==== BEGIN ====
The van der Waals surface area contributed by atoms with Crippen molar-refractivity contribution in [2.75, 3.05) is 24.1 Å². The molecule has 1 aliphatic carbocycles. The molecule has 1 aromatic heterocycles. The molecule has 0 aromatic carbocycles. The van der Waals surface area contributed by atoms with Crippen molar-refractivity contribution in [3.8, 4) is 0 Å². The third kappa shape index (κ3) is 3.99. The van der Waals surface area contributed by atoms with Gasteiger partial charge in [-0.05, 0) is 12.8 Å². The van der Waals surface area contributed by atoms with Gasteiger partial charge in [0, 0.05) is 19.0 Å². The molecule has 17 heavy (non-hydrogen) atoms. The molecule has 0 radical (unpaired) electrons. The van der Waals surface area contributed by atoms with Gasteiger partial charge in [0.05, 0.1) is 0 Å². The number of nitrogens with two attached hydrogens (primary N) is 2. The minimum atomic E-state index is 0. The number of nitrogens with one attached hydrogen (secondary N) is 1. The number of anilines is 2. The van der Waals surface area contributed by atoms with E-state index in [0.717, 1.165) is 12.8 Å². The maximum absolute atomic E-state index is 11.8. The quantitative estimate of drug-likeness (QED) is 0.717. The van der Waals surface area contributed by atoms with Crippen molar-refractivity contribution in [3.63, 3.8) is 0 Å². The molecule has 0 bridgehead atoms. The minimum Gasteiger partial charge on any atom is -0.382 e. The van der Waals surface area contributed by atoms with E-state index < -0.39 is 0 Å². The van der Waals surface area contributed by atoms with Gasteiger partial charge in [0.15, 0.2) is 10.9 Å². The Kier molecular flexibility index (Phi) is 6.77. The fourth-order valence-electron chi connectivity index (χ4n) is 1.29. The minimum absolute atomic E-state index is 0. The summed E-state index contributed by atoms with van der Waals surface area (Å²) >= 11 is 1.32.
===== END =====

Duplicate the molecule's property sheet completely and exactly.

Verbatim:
The van der Waals surface area contributed by atoms with Crippen molar-refractivity contribution in [2.75, 3.05) is 24.1 Å². The molecule has 1 aliphatic carbocycles. The molecule has 1 aromatic heterocycles. The molecule has 0 aromatic carbocycles. The van der Waals surface area contributed by atoms with Crippen molar-refractivity contribution in [3.8, 4) is 0 Å². The third kappa shape index (κ3) is 3.99. The van der Waals surface area contributed by atoms with Gasteiger partial charge in [-0.05, 0) is 12.8 Å². The van der Waals surface area contributed by atoms with Gasteiger partial charge in [0, 0.05) is 19.0 Å². The molecule has 17 heavy (non-hydrogen) atoms. The molecule has 0 radical (unpaired) electrons. The van der Waals surface area contributed by atoms with Gasteiger partial charge in [0.05, 0.1) is 0 Å². The number of nitrogens with two attached hydrogens (primary N) is 2. The minimum atomic E-state index is 0. The number of nitrogens with one attached hydrogen (secondary N) is 1. The number of anilines is 2. The van der Waals surface area contributed by atoms with E-state index in [0.717, 1.165) is 12.8 Å². The maximum absolute atomic E-state index is 11.8. The quantitative estimate of drug-likeness (QED) is 0.717. The van der Waals surface area contributed by atoms with Crippen molar-refractivity contribution in [3.63, 3.8) is 0 Å². The molecule has 0 bridgehead atoms. The minimum Gasteiger partial charge on any atom is -0.382 e. The van der Waals surface area contributed by atoms with E-state index < -0.39 is 0 Å². The van der Waals surface area contributed by atoms with Gasteiger partial charge in [0.15, 0.2) is 10.9 Å². The Kier molecular flexibility index (Phi) is 6.77. The fourth-order valence-electron chi connectivity index (χ4n) is 1.29. The minimum absolute atomic E-state index is 0. The summed E-state index contributed by atoms with van der Waals surface area (Å²) >= 11 is 1.32.